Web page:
When Labor party newcomer Harriet Shing discovered her likely ascension to the upper house at the November state election would see her become Eastern Region’s first female member, she felt bestowed with a great responsibility.
First on Labor’s ticket for the region, nothing short of a colossal swing towards the conservatives across Gippsland voting booths can prevent her electoral success.
“To be the first woman elected to the upper house (Eastern Region) to champion issues of equity which are extremely important to me, I am honestly delighted,” Ms Shing said.
A successful vote would also make her the third woman to represent Gippsland in any house of state and federal parliament, behind Labor MP Valerie Callister who held Morwell from 1981 to 1988 and independent Susan Davies, who sat in Gippsland West (now covered mostly by the Narracan electorate) from 1997 to 2002.
“There are more than 45 female candidates standing for election across the state this year in both houses which is an incredible achievement,” Ms Shing said.
“There’s a number of women in my life who taught to me to stand up for what I believe in and to be authentic, and we’ve gotten to the point where women have incredible opportunities in being what they want to be, but there is still a lot of work to be done.
“So there’s an element of positive role modelling in having this title that shouldn’t be underestimated; and by being in parliament I’d really like to encourage women to do the same thing.”
As a lawyer for the Australian Services Union, and later an industrial advisor in government where her work on a landmark test case saw a historic pay rise for the social and community services sector, Ms Shing said fierce advocacy for social equity came naturally.
When asked about her foray into politics, she marks the ascension of Julia Gillard to prime minister as a significant turning point in her desire to influence change.
“It occurred to me that when an extremely articulate and warm sensible woman could become prime minister, it gave me a shot in the arm to further pursue my own pathway,” she said.
“And I am sure it had the same effect for many other women and the pathways they choose, whether that be career in politics, getting a degree, or having a family and working in a paid role at the same time.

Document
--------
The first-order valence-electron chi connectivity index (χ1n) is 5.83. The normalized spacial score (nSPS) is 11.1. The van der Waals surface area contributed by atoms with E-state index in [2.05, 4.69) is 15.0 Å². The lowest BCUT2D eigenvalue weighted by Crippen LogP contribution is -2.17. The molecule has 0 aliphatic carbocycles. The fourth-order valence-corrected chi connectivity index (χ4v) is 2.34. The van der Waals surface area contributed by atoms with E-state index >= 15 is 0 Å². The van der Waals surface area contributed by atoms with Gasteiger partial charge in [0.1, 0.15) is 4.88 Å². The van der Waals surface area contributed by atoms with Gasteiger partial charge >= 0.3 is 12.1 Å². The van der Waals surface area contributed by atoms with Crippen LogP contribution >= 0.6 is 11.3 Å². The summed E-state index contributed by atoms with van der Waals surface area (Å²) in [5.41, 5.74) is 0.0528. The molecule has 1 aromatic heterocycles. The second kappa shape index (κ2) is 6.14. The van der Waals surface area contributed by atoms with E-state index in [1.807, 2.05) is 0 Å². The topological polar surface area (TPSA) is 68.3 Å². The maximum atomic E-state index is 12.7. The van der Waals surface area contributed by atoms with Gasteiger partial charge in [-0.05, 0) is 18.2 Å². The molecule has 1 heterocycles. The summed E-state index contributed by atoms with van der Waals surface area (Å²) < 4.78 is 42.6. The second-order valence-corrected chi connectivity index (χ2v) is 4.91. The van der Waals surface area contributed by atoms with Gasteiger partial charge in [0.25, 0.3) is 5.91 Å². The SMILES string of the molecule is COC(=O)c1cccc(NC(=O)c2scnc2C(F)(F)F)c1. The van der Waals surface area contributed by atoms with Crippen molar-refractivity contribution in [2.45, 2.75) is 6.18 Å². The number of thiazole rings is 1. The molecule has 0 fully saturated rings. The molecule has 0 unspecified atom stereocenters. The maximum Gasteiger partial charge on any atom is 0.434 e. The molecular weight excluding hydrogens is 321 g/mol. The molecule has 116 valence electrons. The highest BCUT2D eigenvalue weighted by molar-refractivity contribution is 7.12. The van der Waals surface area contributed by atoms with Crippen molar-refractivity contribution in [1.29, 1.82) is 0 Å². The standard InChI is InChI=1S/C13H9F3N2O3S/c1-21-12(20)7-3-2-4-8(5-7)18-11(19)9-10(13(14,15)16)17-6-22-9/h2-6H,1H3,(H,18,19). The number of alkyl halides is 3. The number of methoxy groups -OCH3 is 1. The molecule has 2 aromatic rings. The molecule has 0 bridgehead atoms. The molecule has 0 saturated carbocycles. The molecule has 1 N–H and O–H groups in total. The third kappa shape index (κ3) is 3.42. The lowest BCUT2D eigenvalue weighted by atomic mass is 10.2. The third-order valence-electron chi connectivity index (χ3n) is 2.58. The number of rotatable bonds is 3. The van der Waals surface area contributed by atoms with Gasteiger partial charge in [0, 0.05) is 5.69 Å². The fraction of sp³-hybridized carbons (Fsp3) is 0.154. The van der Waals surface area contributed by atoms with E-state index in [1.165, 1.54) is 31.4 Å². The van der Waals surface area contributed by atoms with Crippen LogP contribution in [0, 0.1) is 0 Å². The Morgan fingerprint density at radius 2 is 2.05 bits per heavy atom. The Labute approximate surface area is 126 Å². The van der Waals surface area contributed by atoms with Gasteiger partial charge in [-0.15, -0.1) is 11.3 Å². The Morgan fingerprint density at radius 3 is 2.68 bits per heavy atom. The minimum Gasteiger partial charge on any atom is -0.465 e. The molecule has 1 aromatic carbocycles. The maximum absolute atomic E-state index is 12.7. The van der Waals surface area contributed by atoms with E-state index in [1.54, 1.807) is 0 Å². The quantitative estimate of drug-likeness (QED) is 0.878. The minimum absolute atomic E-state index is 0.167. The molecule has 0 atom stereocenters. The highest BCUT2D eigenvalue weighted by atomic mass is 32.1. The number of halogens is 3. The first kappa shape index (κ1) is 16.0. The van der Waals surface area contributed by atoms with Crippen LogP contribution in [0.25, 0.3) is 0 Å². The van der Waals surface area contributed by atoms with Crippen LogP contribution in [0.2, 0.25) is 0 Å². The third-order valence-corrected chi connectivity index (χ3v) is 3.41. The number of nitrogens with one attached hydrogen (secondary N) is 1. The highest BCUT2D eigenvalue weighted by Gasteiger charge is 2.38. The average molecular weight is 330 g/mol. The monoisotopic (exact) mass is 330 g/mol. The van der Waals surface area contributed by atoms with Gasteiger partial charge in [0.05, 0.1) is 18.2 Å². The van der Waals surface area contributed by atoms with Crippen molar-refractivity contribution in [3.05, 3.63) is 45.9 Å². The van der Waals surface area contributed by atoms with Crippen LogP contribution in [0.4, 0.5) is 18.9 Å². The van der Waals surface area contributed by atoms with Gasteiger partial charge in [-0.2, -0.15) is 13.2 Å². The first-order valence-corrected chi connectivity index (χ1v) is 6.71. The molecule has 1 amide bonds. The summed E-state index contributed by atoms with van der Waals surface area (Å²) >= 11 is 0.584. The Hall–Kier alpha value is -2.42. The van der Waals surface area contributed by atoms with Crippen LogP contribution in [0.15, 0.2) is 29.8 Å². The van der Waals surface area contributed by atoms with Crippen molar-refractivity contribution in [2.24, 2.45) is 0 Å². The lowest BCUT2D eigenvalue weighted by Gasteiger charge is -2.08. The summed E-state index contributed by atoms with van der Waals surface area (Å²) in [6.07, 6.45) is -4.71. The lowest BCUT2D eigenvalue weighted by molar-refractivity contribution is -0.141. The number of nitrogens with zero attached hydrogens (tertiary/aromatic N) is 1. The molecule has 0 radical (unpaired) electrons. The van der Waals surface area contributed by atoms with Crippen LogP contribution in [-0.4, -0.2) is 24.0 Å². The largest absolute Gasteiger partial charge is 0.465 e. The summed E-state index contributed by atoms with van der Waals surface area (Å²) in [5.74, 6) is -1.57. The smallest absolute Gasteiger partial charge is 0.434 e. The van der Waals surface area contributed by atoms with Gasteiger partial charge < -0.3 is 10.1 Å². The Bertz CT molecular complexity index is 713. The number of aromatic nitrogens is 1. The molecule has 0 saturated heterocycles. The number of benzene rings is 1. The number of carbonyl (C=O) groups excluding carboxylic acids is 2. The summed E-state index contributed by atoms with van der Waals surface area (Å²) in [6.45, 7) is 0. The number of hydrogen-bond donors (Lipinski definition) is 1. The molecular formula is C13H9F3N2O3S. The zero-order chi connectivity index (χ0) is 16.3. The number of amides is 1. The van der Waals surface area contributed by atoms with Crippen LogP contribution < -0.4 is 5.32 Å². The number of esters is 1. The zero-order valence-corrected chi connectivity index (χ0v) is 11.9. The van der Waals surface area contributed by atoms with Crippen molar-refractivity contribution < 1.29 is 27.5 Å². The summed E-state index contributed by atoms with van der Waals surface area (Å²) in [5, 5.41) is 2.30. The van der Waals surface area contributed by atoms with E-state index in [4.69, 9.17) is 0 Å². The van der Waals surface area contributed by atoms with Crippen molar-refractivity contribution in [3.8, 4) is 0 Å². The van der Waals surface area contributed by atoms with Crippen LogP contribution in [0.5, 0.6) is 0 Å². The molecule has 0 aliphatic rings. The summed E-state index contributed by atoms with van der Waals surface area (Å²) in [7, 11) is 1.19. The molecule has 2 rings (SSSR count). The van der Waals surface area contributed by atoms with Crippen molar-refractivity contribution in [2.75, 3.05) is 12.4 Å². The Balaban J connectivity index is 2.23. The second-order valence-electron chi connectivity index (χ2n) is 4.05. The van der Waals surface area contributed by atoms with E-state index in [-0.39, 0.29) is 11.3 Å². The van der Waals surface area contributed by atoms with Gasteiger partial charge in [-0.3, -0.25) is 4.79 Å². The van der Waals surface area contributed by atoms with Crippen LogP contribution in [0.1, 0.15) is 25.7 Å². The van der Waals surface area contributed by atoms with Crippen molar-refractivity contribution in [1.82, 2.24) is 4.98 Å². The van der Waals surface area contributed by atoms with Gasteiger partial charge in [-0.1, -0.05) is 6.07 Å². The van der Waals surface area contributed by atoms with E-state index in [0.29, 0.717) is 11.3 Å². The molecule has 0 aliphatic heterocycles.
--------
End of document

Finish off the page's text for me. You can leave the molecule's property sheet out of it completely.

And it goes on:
“I lament the treatment that Gillard endured by the media where her gender became a springboard for some of the most harsh and improper treatment of any politician I have ever seen, so I think her determination to make her leadership about issues was a testament to her character.”
After her successful preselection as Eastern Victoria candidate late last year in a controversial process which circumvented rank-and-file voting, Ms Shing moved to Warragul amid concern Labor’s Gippsland representative base had hit critically low levels.
With her eyes on an electorate office to be based in the Latrobe Valley, she acknowledged the scale of the task ahead if the Labor party was to regain its standing in the region, currently represented wall-to-wall by National and Liberal party members in the lower houses of state and federal parliament.
“There have been important lessons to be learnt from losing Morwell and Narracan as lower house seats; regions in Victoria suffer largely from neglect, which is simply an ‘out of sight, out of mind’ mentality, which is all too easy for politicians in the city to fall into, and we’ve certainly seen that from the Coalition lately too,” she said.
“And that being ‘taking for granted’ is evident when you drive along the road around Gippsland and see them deteriorating and not being serviced or maintained.”
Responding to the range of regional investment spends signed off by the Coalition over the past four years in Gippsland, Ms Shing said the region had been largely kept afloat by the resilience of local communities.
“Of course when any investments are made in improving the quality of life and essential services people are going to be grateful, especially when they form a relative drop in the bucket, but that doesn’t mean there isn’t much more to be done,” she said.
“The Latrobe Valley is at a cross road, and we can pick a number of opportunities and go with – there are huge opportunities for Gippsland to become much more of a target for investment in tourism, manufacturing and agriculture – but they will require a decent whack of government investment and time to get up.
“But until now the region has been largely neglected by a ‘steady as she goes’ approach, and it gets to the point where people can’t continue without getting some serious external help.”
Known for her “tenacious” advocacy and ambition, she sees her love of words as one of her greatest political weapons.
“As an advocate and lawyer and negotiator, one thing I’ve learnt over the years, courtesy of my dad, is that you get more bees with honey than with vinegar, and that’s how I’d like to do it (and) achieve things for this region,” Ms Shing said.
“I look forward to being a really strong and niggling advocate for Gippsland, I’m quite determined to be as assertive as I possibly can.
“But there’s always going to be a line. I’m not one to lose my temper, but I am one to have an expressive vocabulary at times, and that may see itself emerging during my parliamentary career.”